Taliban strength is totally unaffected, just more lies by this British Government in coving up what’s really is going on in Afghanistan
A massive effort by U.S. British and NATO forces in Afghanistan including offensives in the insurgent heartland and targeted assassinations of rebel leaders has failed to dent Taliban numerical strength over this past year, according to military and diplomatic officials speaking to the London Times reporters.
A NATO official said this week that the alliance estimates the current number of insurgent fighters up to 25,000, confirming figures provided earlier by several military officers, diplomats and the London Times reports in Afghanistan.
That number is the same as a year ago, before the arrival of an additional 40,000 U.S. and allied troops and over 3000 British troops, and before the alliance launched a massive campaign to restore the corrupted government control in Helmand province and around the city of Kandahar, in southern Afghanistan.The U.S.-led International Security Assistance Force (ISAF) has kept official figures of enemy strength under wraps throughout the nine-year war going into ten years? But non-U.S. military assessments have tracked the growth of the Taliban from about 500 armed fighters in 1993 to 25,000 in early 2010.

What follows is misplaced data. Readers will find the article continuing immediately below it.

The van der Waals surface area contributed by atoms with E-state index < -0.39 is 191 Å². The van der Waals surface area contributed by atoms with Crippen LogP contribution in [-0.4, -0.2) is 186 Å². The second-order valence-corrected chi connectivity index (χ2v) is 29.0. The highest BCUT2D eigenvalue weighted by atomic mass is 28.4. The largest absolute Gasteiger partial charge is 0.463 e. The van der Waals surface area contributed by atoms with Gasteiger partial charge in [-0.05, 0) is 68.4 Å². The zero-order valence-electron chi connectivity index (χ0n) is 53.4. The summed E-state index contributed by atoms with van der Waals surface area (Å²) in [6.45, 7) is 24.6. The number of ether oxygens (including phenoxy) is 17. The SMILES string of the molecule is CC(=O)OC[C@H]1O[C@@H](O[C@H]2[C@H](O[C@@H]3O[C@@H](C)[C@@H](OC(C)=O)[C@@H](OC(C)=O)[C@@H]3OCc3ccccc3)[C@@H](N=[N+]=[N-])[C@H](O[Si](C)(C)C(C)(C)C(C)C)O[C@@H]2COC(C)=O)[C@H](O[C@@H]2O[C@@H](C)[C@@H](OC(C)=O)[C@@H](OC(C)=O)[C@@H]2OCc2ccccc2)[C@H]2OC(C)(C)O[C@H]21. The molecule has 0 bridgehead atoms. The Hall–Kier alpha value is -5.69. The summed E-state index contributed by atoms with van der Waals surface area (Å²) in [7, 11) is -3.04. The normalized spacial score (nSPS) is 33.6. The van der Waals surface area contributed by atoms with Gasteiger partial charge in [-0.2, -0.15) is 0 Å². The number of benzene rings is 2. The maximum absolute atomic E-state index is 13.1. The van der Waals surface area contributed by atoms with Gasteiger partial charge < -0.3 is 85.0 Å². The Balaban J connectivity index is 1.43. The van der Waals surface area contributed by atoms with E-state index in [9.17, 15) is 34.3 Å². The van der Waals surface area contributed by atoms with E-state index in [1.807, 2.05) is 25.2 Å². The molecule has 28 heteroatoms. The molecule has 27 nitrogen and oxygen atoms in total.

"These are only rough estimates, because the Taliban are not just standing around to be counted," said the NATO official who could not be named in line with standing regulations.
The Taliban are pitted against over 140,000 ISAF troops two-thirds of them Americans, and over 200,000 members of the government's security forces plus British troops there are nearly 500,000 half a million troops in Afghanistan that still can’t sort out the Taliban in ten years of fighting.
This gives the allies a numerical advantage of over 12:1 which is one of the highest such ratios in modern guerrilla wars. At the height of the Vietnam War, the U.S. and its allies had an advantage of "between" 4-5 to 1 over their Communist foes and we all no far too well the ending results there?
President Obama has doubled U.S. troop numbers since taking office two years ago, hoping to inflict major losses on the Taliban before a planned pullout starting this year which is becoming far less likely. The intensity of combat has sharply escalated as a result, with both civilian and military casualties hitting record highs.
Despite the Taliban's ability to make up for battlefield losses, U.S. and NATO commanders still insist they are making real progress throughout the country. They say hundreds of Taliban have been killed, and others forced to abandon the movement's strongholds in southern and eastern provinces yet we have seen the Taliban’s number rising not falling as we are being lead to believe.
Meanwhile, the training of a 300,000-strong government security force is said to be going according to the plan adopted at NATO's summit in November. It calls for a gradual hand-over to already corrupted Afghan troops and initial withdrawals of foreign forces by the middle of this year, concluding in 2014, when security throughout the nation will be transferred entirely to government forces.
"As we look back on 2010, we see that we have made hard-fought progress," NATO Secretary-General Anders Fogh Rasmussen told the London Times. "Our strategy is sound and we have in place the necessary resources to accomplish it." When asked by the London Times do you really think you have accomplished anything, when in fact there is rise in the Taliban’s numbers not a decline, he declined to comment.